I think before one even embarks upon deciding what they’re going to do as a consultant, they need to understand themselves to know whether they’re self-motivated enough to be able to take on the tasks needed to become a consultant, such as if you know that you don’t like to network with people much or go out and have to wait for the next assignment to come. If you like the stable paycheck and/or you don’t feel that you can make things happen on your own, you might want to consider a part-time job.
However, if you feel you are up for the challenge, I think you also need to look at what type of work have you been doing over the years. Has your role involved being in the local community or in a larger business climate – such as in the D.C. market, you have Northern Virginia, Washington, D.C., Maryland – or have you had a job that requires you to travel around the country? Where are your contacts mostly based? Do you know your community, do you know what type of businesses are there, and do you know people to network with? Do you have a second home that you might want to relocate to down the road? If that’s the case, you might want to consider starting to spend more time in that community and start networking.
If you’re considering consulting, you also should take an assessment of your skills. For instance, if you work for a larger company and you’re using an accounting software package such as PeopleSoft or one of the larger ones, one of the Microsoft products, and you might consider going to small business consulting that might be using QuickBooks, Xero, Intacct, you may need to learn that particular software skill. So you need to find out how long is it going to take you to learn that skill, who’s offering the class, when can you take that class – maybe there’s a community college that offers that course. So I would suggest in terms of just going into consulting in general you probably should start thinking about this at least six months to one year out of the time you plan to retire.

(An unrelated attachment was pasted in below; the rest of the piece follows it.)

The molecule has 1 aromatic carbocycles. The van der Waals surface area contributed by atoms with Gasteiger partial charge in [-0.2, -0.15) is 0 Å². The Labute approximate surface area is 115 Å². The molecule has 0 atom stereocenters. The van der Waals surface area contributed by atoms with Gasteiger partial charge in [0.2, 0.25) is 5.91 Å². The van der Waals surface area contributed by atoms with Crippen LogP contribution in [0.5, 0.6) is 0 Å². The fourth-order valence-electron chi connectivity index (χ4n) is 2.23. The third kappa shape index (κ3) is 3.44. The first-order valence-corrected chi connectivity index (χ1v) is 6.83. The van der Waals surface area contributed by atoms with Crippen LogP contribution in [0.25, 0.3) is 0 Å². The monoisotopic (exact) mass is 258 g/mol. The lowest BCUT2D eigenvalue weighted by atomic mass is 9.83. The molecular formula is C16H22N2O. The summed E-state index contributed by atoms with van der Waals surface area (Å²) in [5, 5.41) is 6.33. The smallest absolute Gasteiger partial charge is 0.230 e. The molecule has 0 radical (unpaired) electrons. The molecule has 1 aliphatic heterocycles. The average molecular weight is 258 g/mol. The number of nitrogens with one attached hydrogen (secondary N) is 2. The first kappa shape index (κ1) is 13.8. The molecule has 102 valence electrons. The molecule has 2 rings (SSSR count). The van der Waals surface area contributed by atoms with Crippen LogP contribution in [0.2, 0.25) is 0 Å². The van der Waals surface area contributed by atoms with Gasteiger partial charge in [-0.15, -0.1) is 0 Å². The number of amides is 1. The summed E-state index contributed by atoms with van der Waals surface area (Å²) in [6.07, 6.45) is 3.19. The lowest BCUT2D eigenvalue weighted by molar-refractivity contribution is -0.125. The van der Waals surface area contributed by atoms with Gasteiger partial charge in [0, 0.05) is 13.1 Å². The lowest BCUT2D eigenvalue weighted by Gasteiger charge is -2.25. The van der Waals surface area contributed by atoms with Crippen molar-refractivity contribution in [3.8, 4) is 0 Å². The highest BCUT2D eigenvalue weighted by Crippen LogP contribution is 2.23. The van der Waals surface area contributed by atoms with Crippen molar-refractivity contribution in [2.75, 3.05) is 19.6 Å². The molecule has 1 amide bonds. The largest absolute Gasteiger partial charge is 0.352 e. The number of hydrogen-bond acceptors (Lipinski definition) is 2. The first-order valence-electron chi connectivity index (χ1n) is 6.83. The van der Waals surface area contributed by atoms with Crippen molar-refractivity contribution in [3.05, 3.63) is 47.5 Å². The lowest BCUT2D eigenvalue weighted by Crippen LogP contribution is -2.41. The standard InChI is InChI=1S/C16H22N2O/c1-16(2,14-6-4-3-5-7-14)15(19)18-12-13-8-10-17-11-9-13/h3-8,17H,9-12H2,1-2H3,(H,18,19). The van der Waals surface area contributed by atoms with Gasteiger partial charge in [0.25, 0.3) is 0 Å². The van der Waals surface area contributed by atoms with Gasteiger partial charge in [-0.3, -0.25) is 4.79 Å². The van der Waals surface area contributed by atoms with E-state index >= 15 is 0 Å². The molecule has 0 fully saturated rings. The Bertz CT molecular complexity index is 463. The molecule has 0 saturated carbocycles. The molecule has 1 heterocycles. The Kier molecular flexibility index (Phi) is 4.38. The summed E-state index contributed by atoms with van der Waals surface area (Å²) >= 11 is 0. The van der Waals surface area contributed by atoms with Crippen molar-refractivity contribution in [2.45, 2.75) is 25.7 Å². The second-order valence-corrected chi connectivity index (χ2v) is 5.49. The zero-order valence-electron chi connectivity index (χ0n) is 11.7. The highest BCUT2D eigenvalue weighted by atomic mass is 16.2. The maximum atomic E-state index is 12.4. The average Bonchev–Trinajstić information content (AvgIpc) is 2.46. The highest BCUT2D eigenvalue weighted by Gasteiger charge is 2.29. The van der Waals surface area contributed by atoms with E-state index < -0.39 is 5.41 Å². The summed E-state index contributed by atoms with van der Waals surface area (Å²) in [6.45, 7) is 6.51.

Obviously there are times when people don’t intend to retire, and maybe they have been downsized or the company gets sold or reorganized and they are forced to do this at a time when they weren’t prepared. In which case if you are not sure or you are feeling unstable in your current role, I would suggest you start putting feelers out and following some of these steps initially just so you’re prepared even if you do nothing with it. I mean, if anything, you have made new contacts along the way. Maybe you went to some Chamber of Commerce events, some business networking, international chapter meetings, and you’ve met other businesspeople. You’re expanding your horizons either way, whether for social or business reasons.
So there are many things to be involved here, to think about long in advance, if you can, if you have the luxury to do that. You also need to understand what kind of benefits you may need. Are you prepared to purchase those on your own? How easily, how far in advance do you need to do that? Are there certain times of the year when there is open enrollment to get health insurance? Do you have enough money saved? Do you need to work for a certain hourly rate? And, if that’s the case, you might want to start asking around what type of rates people are paying for certain types of skills. Are you willing to travel for those roles? How many hours a week might you consider working in those roles? So it’s not really a black-and-white process, and there’s a lot of pieces to the puzzle here, and if you’re not sure exactly what to do, I can’t say of any books off the top of my head that might be able to advise you this, but I think the best thing is to talk to other people who are working as independent consultants, self-employed. Reach out to other people who might do outsource controller work or accounting work, CFO work. They sometimes need an extra set of hands on their assignments. And also similar to what I spoke about in another video is if you are going to be doing gigs or consulting work and you are able to do so now before you retire from the job or leave a job that’s full time, just make sure it’s not a conflict of interest with your current employer, because you may want to start doing this six months to a year or two years ahead of time, getting some small assignments, and start your networking long before you really embark upon doing it full time.